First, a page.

At the end of December 2013 came news that NASA has ideas for a novel robotic space vehicle. Dubbed a “super ball bot”, this would be roughly spherical, built of interlocking rods and cables that would allow it to compress and bounce when landing on another world, before regaining its shape and rolling around to explore. Dozens of the bots could be folded and packed together for a single mission.
It seems a weird concept, yet recent discoveries are helping show that our solar system is a weird place.
Several of these discoveries involve moons, but planets yield surprises too. Mercury, the planet nearest the sun, has a thin atmosphere despite relatively feeble gravity and daytime temperatures soaring to around 450°C. This might be formed by particles from the solar wind, which reach the surface thanks to vortex-like magnetic “tornadoes”, forming windows in the overall magnetic field that otherwise deflects them. And despite the intense heat, in 2012, NASA’s Messenger satellite made observations consistent with ice on Mercury – in polar craters shaded from the sun.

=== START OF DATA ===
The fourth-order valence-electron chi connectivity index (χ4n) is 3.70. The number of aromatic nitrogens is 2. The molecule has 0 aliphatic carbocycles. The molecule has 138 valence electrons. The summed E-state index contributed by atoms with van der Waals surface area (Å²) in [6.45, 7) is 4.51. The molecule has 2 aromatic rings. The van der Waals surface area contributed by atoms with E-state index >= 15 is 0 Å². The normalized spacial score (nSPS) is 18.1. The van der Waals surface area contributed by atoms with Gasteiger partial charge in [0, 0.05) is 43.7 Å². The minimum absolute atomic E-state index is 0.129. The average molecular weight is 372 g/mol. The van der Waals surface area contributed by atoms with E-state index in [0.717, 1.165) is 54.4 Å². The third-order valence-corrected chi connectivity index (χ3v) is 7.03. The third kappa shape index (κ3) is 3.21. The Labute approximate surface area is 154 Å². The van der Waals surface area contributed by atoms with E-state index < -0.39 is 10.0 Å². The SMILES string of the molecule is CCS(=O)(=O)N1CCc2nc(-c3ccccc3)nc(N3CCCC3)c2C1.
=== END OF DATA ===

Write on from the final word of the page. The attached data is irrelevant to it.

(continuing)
Two scientists have suggested that diamonds form in the atmospheres of Saturn and Jupiter. Their scenario involves lightning zapping methane molecules apart to form hydrogen and carbon, with the latter clumping together to become soot particles that fall and experience increasing pressures to become diamonds. These in turn become so hot they liquefy, and turn to diamond rain. Nature quoted one of the researchers, Kevin Baines of the University of Wisconsin-Madison, as saying, “If you had a robot there, it would sit there and collect diamonds raining down,” while also noting some are sceptical about the story.